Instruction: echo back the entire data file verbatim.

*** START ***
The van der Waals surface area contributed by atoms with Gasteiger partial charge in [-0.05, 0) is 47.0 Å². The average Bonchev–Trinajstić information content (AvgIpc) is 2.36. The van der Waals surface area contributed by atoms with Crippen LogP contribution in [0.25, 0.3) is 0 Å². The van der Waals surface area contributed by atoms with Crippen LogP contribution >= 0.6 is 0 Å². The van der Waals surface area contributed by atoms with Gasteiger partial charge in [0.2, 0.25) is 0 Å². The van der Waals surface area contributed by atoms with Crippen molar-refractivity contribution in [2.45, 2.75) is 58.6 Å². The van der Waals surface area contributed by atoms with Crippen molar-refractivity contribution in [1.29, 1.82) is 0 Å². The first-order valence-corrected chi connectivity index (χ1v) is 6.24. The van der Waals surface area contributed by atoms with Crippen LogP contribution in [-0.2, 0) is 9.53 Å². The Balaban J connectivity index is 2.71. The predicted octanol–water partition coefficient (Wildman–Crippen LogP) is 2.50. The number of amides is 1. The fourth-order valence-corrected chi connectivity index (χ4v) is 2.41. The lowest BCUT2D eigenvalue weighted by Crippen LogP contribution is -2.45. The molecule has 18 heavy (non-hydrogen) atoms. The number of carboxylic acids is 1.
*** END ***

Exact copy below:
The van der Waals surface area contributed by atoms with Gasteiger partial charge in [-0.05, 0) is 47.0 Å². The average Bonchev–Trinajstić information content (AvgIpc) is 2.36. The van der Waals surface area contributed by atoms with Crippen LogP contribution in [0.25, 0.3) is 0 Å². The van der Waals surface area contributed by atoms with Crippen LogP contribution >= 0.6 is 0 Å². The van der Waals surface area contributed by atoms with Gasteiger partial charge in [0.2, 0.25) is 0 Å². The van der Waals surface area contributed by atoms with Crippen molar-refractivity contribution in [2.45, 2.75) is 58.6 Å². The van der Waals surface area contributed by atoms with Crippen molar-refractivity contribution in [1.29, 1.82) is 0 Å². The first-order valence-corrected chi connectivity index (χ1v) is 6.24. The van der Waals surface area contributed by atoms with Crippen LogP contribution in [-0.2, 0) is 9.53 Å². The Balaban J connectivity index is 2.71. The predicted octanol–water partition coefficient (Wildman–Crippen LogP) is 2.50. The number of amides is 1. The fourth-order valence-corrected chi connectivity index (χ4v) is 2.41. The lowest BCUT2D eigenvalue weighted by Crippen LogP contribution is -2.45. The molecule has 18 heavy (non-hydrogen) atoms. The number of carboxylic acids is 1.